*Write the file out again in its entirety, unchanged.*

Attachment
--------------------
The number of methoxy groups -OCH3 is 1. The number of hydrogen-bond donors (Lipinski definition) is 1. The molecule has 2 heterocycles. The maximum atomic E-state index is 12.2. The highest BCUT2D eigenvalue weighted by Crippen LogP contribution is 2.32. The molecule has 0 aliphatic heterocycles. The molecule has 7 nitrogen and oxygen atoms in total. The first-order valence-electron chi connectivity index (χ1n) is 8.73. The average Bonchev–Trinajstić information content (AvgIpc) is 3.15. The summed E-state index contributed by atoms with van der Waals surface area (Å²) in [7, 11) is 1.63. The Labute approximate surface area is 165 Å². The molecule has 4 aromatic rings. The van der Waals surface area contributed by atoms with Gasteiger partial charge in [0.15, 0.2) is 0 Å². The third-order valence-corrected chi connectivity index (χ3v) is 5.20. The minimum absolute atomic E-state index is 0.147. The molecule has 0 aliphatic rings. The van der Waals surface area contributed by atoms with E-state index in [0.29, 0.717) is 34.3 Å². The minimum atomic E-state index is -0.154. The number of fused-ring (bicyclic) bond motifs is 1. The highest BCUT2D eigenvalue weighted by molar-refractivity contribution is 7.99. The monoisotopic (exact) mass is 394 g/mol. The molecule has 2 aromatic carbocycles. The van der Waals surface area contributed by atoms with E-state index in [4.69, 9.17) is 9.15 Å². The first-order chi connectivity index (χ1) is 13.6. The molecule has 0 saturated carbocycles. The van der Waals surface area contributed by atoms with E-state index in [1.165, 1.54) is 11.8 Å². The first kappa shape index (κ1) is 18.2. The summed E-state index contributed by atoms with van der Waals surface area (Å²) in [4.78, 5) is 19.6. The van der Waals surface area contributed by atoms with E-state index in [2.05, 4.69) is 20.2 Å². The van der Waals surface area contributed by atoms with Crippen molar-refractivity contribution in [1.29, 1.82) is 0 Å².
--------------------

The number of methoxy groups -OCH3 is 1. The number of hydrogen-bond donors (Lipinski definition) is 1. The molecule has 2 heterocycles. The maximum atomic E-state index is 12.2. The highest BCUT2D eigenvalue weighted by Crippen LogP contribution is 2.32. The molecule has 0 aliphatic heterocycles. The molecule has 7 nitrogen and oxygen atoms in total. The first-order valence-electron chi connectivity index (χ1n) is 8.73. The average Bonchev–Trinajstić information content (AvgIpc) is 3.15. The summed E-state index contributed by atoms with van der Waals surface area (Å²) in [7, 11) is 1.63. The Labute approximate surface area is 165 Å². The molecule has 4 aromatic rings. The van der Waals surface area contributed by atoms with Gasteiger partial charge in [0.15, 0.2) is 0 Å². The third-order valence-corrected chi connectivity index (χ3v) is 5.20. The minimum absolute atomic E-state index is 0.147. The molecule has 0 aliphatic rings. The van der Waals surface area contributed by atoms with E-state index in [0.29, 0.717) is 34.3 Å². The minimum atomic E-state index is -0.154. The number of fused-ring (bicyclic) bond motifs is 1. The highest BCUT2D eigenvalue weighted by molar-refractivity contribution is 7.99. The monoisotopic (exact) mass is 394 g/mol. The molecule has 2 aromatic carbocycles. The van der Waals surface area contributed by atoms with E-state index in [4.69, 9.17) is 9.15 Å². The first-order chi connectivity index (χ1) is 13.6. The molecule has 0 saturated carbocycles. The van der Waals surface area contributed by atoms with E-state index in [1.165, 1.54) is 11.8 Å². The first kappa shape index (κ1) is 18.2. The summed E-state index contributed by atoms with van der Waals surface area (Å²) in [4.78, 5) is 19.6. The van der Waals surface area contributed by atoms with E-state index in [2.05, 4.69) is 20.2 Å². The van der Waals surface area contributed by atoms with Crippen molar-refractivity contribution in [1.29, 1.82) is 0 Å².